Should There be a Hyphen in “Cyber Attack”? Don’t Let Grammarly Decide for You
Over 20 million writers use Grammarly to check spelling, grammar, punctuation and word context. In exchange for a simple registration and a willingness to view advertisements, users receive a browser extension enabling them to quickly submit an email or paper to a virtual copy-editor who immediately replies with perfect English-language fixes. Grammarly proclaims that it “helps you write mistake-free on Gmail, Facebook, Twitter, LinkedIn, and nearly anywhere else you write”, but apparently that’s not all it does.
Seems that even in digital grammar school there is no free lunch.
In recent news, a Google researcher alerted the public to a new potential hack. Grammarly’s extensions to Chrome and Firefox expose authentication tokens more clearly than a squiggly red underline.
Register with Grammarly, download the free browser extension, use the service a couple of times and, faster than you can write “the quick brown dog jumped over the lazy fox”, you are exposed. With only 4 lines of Java code, other websites that you visit can get hold of your authentication information. The code simply creates a token that matches the Grammarly cookie sitting on your PC, enabling someone else to impersonate you on the grammarly.com website, with access to all your documents, history and more.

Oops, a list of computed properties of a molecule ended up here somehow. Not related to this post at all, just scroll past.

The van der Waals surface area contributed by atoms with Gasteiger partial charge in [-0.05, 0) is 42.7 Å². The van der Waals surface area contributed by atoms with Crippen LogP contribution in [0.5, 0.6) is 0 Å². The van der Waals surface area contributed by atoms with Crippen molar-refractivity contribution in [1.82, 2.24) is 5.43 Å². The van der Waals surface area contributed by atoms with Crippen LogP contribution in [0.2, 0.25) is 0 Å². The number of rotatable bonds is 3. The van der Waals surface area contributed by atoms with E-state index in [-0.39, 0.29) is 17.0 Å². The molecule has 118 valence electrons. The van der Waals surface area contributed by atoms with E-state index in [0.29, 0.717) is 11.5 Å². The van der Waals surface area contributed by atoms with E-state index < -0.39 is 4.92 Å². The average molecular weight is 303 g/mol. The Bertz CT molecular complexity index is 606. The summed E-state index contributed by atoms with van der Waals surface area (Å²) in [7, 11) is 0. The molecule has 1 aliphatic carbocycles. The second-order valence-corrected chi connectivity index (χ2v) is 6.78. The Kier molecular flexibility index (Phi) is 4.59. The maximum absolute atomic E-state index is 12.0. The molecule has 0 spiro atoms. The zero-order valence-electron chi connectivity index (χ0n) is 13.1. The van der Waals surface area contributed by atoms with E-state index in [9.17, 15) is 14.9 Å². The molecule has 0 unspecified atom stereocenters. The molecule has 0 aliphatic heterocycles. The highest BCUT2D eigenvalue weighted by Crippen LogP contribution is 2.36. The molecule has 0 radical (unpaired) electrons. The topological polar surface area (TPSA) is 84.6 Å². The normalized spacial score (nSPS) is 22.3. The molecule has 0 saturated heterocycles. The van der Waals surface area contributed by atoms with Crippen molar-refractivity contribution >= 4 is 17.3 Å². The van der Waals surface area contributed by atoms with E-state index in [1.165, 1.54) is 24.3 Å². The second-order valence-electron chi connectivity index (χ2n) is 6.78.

How significant is the danger?
I’d give it a low grade.
While we wouldn’t want our documents or email history exposed, the chances of this sort of breach are quite low. Even lower now, as Grammarly and Google got out their red pens over the weekend and quickly remedied the problem. If you are a current Grammarly user, your extension will be fixed automatically via a security update. After that, you should be covered.
Of course, if your PC is on a company or campus network where the IT people have implemented Remote Browser Isolation (RBI), this vulnerability was put in detention even before “Zero Day”. With RBI, all the websites that you visit, Grammarly among them, are executed in isolated containers within a remote “safe zone” and rendered as safe content streams that are sent to your PC, clean as a whistle. When the user closes a tab or stops browsing, the container is discarded along with any malicious code picked up from the site.
With RBI, you don’t have to worry about hackers and malware penetrating the corporate network via the browser. You’re only concern is whether your mixing up homonyms again.